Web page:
Bulk LPG Storage Layout Requirements – SANS 10087-3 compared with NFPA 58
LPG has had a dramatic impact in our world since its discovery in 1910 by Dr. Walter O. Snelling. It changed and bettered the way we cook, heat our homes, drive our cars and keep our food stored in a cool environment. However, LPG has potential to cause destruction if not properly handled, stored and managed. To enable us to do all of this in a safe manner, international and local codes and standards have been developed to provide legislation and guidance to designers, distributors, operators, etc. This article looks at comparing the site layout guidelines for bulk LPG storage between the NFPA (National Fire Protection Association) 58 and SANS (South African National Standards) 10087 3 codes and standards. This article’s intent is only to indicate major differences, when designing a system. Reference should be made to the original codes and standards. Specific project requirements were not included in this discussion.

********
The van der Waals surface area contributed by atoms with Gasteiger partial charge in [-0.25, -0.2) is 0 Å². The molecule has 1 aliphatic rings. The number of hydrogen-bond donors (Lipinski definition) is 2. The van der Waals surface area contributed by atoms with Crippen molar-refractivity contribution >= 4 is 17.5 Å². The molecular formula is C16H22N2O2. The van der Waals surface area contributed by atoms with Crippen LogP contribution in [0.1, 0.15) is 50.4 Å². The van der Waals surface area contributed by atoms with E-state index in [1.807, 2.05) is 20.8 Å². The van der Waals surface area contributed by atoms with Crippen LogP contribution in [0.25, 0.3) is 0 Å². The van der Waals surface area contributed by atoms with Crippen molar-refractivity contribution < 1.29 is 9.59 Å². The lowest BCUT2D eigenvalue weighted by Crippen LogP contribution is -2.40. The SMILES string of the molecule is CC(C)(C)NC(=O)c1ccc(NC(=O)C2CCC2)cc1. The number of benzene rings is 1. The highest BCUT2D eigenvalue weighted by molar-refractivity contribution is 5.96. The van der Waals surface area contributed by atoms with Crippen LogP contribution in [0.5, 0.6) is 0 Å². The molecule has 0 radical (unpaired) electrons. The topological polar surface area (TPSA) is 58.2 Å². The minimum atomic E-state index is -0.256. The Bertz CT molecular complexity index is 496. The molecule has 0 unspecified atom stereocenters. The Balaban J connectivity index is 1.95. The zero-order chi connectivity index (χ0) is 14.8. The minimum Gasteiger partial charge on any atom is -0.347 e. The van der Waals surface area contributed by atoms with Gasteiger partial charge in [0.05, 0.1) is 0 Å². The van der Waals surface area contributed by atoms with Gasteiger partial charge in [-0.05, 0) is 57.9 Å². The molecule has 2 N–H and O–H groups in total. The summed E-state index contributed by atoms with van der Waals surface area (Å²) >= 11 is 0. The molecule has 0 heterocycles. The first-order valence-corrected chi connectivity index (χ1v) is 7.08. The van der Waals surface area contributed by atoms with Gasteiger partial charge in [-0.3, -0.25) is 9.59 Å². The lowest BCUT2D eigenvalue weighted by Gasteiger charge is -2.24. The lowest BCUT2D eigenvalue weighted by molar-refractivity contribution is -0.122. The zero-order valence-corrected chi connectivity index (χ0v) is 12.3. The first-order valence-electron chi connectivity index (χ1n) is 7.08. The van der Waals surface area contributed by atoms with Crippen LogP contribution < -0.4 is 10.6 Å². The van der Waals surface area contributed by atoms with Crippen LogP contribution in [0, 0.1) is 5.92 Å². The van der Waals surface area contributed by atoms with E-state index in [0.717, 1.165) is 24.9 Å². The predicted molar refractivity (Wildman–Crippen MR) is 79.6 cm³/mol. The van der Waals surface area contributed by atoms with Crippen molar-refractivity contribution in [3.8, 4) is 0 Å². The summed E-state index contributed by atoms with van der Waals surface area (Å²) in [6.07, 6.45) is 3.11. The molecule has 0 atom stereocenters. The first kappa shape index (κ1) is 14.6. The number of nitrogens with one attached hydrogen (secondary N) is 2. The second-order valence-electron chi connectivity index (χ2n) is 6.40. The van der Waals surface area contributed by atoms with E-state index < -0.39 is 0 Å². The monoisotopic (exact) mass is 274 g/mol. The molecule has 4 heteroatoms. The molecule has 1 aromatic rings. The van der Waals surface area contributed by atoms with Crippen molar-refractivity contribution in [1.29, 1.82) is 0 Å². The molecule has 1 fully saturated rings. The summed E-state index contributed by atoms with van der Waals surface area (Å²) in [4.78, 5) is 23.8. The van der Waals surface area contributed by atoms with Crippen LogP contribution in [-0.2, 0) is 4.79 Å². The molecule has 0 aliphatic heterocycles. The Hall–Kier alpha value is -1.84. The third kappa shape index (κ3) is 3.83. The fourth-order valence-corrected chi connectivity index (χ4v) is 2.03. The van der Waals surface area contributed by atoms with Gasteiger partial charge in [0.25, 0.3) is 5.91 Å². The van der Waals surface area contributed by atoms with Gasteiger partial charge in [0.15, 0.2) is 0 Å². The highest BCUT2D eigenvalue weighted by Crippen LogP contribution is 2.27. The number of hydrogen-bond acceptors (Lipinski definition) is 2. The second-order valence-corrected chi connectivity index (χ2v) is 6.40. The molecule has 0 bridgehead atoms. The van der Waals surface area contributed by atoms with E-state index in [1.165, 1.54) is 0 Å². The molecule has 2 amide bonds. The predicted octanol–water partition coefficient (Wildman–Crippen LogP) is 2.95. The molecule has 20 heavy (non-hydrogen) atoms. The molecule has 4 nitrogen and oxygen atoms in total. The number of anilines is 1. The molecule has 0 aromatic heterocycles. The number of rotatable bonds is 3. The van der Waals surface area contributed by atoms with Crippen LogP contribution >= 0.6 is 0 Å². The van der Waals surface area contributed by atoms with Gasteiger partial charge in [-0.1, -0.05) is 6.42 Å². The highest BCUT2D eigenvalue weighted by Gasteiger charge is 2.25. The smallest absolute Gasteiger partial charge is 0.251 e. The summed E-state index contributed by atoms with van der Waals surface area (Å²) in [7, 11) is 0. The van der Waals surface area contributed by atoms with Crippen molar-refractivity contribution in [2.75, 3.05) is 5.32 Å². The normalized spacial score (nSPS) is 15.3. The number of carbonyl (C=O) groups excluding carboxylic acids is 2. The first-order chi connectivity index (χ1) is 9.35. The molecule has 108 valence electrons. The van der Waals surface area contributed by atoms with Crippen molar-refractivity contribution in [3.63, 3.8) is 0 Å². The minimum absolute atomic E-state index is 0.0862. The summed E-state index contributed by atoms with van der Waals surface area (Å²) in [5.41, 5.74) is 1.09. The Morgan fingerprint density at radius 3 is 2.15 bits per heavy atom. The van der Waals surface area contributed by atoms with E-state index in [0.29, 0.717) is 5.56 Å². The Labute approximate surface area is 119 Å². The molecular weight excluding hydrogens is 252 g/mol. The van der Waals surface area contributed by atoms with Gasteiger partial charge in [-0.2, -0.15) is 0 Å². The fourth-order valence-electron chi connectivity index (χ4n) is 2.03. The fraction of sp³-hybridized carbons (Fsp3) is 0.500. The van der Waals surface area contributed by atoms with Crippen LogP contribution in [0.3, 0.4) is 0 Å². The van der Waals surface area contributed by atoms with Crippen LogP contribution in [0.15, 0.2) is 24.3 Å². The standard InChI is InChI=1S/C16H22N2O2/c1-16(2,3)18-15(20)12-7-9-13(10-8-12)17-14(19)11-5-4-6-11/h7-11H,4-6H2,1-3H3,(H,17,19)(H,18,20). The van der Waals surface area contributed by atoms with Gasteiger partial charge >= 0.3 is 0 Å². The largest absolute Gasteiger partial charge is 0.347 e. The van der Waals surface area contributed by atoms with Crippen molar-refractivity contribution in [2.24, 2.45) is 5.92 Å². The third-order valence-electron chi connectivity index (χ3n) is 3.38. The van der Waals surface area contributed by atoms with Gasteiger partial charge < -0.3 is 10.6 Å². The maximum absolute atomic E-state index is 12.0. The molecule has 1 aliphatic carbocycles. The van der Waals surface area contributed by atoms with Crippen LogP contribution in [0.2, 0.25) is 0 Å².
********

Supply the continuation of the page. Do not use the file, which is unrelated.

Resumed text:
Table of Contents
1 NFPA and SANS standards in relation to LPG
1.1 NFPA 58 2014 Edition
NFPA (National Fire Protection Association) is a global non-profit organisation and has developed codes and standards for the usage and adoption by governments and many institutions around the world. Many of these codes and standards are also used by the South African government as part SANS suite of standards, that is enforced to be used as a minimum requirement on South African installations. NFPA 58 is developed as an industry benchmark for safe bulk LPG storage, handling, transportation and use. NFPA 58 mitigates risks and ensures safe installation to prevent failures, leaks and tampering that could lead to fires and explosions.
1.2 SANS 10087 3 2008 (Edition 4)
The South African set of codes and standards for a LPG installation are based on various British standards, NFPA publications and international best practices.
SANS 10087 are divided in to several different parts. Part 3 covers the bulk storage of LPG and will be compared with the NFPA 58 standard in relation with plants layout requirements.
2 Containers and associated equipment
When planning the layout of a bulk LPG storage facility or a single tank, the SANS 10087 part 3 and NFPA 58 standards can be used as a guideline for the correct manner in which to execute the design planning and layout of the facility.
2.1 Location of Bulk LPG Storage Containers